Modern F1 engines, the best of which produce more than 950bhp, are approaching 50% thermal efficiency - and exceed it when the hybrid system is on full energy deployment.
It is a truly amazing step forward in technology in such a short amount of time, and these advances will soon filter down to road cars, which was the whole point of introducing them into F1.
That's the benefit. The penalty is that the engines were expensive to develop and were liable to break quite often in their infancy.
To encourage manufacturers to keep costs down and reliability up, a complex penalty system was devised.
Initially, in 2014, if a driver's penalty could not be fulfilled by the number of grid places he lost, he would be given additional time penalties in the race, in the form of having to drive through the pits, and sometimes stop there for a period of time, too.
But there was a backlash against this as a number of drivers suffered in 2014 and eventually it was agreed that the system was overly punitive, so the extra in-race penalties were dropped.
The idea of carrying over penalties to future races was rejected before the rules were finalised in the first place, for similar reasons.
Will authorities look at this in the future?
Although fans continue to complain about the system, it is unlikely to be changed.
F1 bosses recognise it has its flaws, but also that it is probably the least-worst option available.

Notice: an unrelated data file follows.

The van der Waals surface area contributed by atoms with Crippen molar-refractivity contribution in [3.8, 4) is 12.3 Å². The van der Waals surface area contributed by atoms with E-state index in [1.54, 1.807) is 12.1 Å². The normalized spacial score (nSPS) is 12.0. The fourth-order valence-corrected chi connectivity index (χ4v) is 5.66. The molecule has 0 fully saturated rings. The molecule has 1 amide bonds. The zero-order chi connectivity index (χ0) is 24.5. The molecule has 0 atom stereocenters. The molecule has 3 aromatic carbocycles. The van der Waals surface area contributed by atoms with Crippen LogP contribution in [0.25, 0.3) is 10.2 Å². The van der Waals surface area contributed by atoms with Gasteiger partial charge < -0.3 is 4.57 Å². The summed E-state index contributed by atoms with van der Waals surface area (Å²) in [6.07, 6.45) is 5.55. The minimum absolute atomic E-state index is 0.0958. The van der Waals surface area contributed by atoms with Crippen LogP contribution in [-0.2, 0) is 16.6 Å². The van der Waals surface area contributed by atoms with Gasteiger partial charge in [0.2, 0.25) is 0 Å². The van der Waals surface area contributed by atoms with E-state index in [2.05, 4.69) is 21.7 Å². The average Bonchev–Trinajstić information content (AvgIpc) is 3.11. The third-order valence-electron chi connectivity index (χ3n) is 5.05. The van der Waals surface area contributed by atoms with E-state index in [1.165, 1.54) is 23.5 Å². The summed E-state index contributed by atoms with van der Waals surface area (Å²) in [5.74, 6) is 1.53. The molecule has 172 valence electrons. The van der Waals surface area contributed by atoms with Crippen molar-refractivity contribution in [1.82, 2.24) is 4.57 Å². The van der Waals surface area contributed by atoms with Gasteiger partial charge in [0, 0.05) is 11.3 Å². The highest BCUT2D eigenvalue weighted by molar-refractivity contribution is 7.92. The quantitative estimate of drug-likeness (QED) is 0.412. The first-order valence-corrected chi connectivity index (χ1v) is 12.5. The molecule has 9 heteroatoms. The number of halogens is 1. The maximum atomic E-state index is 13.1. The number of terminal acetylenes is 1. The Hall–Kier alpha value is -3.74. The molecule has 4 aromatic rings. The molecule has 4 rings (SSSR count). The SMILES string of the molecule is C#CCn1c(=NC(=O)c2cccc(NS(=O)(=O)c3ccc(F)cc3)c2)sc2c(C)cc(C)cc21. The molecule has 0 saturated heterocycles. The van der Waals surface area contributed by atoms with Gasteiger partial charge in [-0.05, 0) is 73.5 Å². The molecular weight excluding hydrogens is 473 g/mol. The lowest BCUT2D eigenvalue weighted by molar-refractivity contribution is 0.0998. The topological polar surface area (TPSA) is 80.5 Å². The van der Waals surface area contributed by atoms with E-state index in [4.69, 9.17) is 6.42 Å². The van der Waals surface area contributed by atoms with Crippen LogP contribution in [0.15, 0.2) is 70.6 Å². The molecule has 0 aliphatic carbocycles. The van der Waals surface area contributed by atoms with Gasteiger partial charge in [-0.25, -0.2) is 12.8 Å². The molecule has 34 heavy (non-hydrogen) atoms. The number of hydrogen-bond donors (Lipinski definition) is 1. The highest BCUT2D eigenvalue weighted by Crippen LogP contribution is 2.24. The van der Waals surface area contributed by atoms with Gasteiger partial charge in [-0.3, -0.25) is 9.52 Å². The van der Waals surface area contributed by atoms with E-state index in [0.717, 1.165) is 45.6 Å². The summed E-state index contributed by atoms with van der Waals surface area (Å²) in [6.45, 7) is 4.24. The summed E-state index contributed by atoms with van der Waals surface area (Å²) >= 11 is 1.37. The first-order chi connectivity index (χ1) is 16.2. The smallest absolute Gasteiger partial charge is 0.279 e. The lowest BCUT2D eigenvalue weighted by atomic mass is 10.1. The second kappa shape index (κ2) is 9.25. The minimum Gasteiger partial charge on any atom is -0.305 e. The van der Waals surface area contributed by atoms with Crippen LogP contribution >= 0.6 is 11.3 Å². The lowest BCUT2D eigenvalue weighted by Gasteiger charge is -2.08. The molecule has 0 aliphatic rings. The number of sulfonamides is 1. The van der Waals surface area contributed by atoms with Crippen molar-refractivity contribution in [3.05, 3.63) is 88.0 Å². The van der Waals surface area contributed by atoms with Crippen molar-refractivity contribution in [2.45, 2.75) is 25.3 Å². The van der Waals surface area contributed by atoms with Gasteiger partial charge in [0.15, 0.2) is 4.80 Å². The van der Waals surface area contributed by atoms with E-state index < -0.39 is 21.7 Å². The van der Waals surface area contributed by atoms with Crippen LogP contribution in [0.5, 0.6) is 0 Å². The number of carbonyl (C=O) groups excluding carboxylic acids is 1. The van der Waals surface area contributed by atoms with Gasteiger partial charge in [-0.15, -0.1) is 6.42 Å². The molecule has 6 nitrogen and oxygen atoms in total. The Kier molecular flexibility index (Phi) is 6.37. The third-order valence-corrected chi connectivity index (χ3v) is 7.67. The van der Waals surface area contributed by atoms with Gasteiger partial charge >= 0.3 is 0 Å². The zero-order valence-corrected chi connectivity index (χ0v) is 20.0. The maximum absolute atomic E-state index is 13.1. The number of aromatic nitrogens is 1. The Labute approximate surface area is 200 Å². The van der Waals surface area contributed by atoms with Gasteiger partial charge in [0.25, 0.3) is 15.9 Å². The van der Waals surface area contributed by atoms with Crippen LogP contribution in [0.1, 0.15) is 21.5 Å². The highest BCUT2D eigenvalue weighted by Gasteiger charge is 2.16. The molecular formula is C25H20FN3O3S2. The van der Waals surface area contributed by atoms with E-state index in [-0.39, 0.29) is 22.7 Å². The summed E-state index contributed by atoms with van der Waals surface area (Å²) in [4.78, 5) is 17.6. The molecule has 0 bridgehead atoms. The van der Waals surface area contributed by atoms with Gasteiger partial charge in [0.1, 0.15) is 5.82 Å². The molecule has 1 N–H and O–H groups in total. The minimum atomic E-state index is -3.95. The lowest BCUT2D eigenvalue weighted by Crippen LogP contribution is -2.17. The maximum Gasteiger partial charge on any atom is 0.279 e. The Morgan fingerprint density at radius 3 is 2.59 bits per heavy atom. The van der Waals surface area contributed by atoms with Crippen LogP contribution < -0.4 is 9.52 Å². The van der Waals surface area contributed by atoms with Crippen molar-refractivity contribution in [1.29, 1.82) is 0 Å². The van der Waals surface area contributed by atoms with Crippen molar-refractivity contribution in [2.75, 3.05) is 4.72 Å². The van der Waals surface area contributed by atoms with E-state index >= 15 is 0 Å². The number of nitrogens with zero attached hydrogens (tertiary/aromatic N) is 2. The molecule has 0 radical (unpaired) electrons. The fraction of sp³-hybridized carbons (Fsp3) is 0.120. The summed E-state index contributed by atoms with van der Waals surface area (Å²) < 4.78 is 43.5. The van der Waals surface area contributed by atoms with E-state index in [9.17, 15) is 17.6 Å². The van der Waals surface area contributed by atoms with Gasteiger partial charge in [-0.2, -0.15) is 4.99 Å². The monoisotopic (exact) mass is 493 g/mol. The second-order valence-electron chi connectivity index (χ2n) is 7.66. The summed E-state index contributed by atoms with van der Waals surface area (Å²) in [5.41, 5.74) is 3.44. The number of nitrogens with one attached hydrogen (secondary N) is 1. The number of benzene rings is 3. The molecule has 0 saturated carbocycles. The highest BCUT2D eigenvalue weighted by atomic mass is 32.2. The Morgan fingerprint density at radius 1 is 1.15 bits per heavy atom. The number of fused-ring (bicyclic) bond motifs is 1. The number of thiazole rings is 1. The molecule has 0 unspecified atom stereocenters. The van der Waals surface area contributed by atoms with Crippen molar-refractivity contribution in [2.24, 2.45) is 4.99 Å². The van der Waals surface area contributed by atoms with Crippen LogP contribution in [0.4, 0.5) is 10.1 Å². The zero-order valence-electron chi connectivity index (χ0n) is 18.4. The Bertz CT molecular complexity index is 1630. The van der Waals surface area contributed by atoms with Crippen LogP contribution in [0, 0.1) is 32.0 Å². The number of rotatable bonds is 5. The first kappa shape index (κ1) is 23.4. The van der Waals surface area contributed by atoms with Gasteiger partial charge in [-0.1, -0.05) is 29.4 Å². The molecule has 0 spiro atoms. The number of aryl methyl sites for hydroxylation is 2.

But the situation may come up for discussion again.
Mercedes F1 boss Toto Wolff says the world champions had last year proposed a rule to prevent the stockpiling of engines but it was rejected by the other teams.
He said the current situation remained "ridiculous" and added: "We should probably close that loophole."
There needs to be some form of penalty system to keep costs under control, but no-one wants it to be as overly punitive or as obviously ridiculous as it was in 2014.
This is the way of things in F1 sometimes. It is so complex and the teams and manufacturers involved so clever that even the best possible solution to a problem thrown up by circumstances can come across to some as ridiculous.
All recognise that as unfortunate, but just one of those things.
Does it all stand Hamilton in good stead beyond Spa?
The result of Mercedes' actions is that Hamilton is probably in the best possible situation he could be for the rest of the season.
He actually now has more available engines than team-mate and title rival Nico Rosberg - Hamilton has three completely new engines; Rosberg only two.
There is the possibility that Hamilton could lose out in one way, however. There are rumours that Mercedes are to introduce a new engine specification for the Japanese Grand Prix - in October in four races' time.
Hamilton cannot now take that upgrade without incurring another penalty, whereas Rosberg can; it can be the German's fifth and final engine.
But Hamilton has the benefit of being able to run the three engines he does have harder than Rosberg, because they do not have to complete as many races. Hamilton's engines must do only three races each, as opposed to four and five respectively for the two engines Rosberg has remaining.
Running an engine harder basically means using it at a higher power for longer, whereas Rosberg will have to be more conservative with his usage of his remaining two.
So the situation may effectively even out between the two.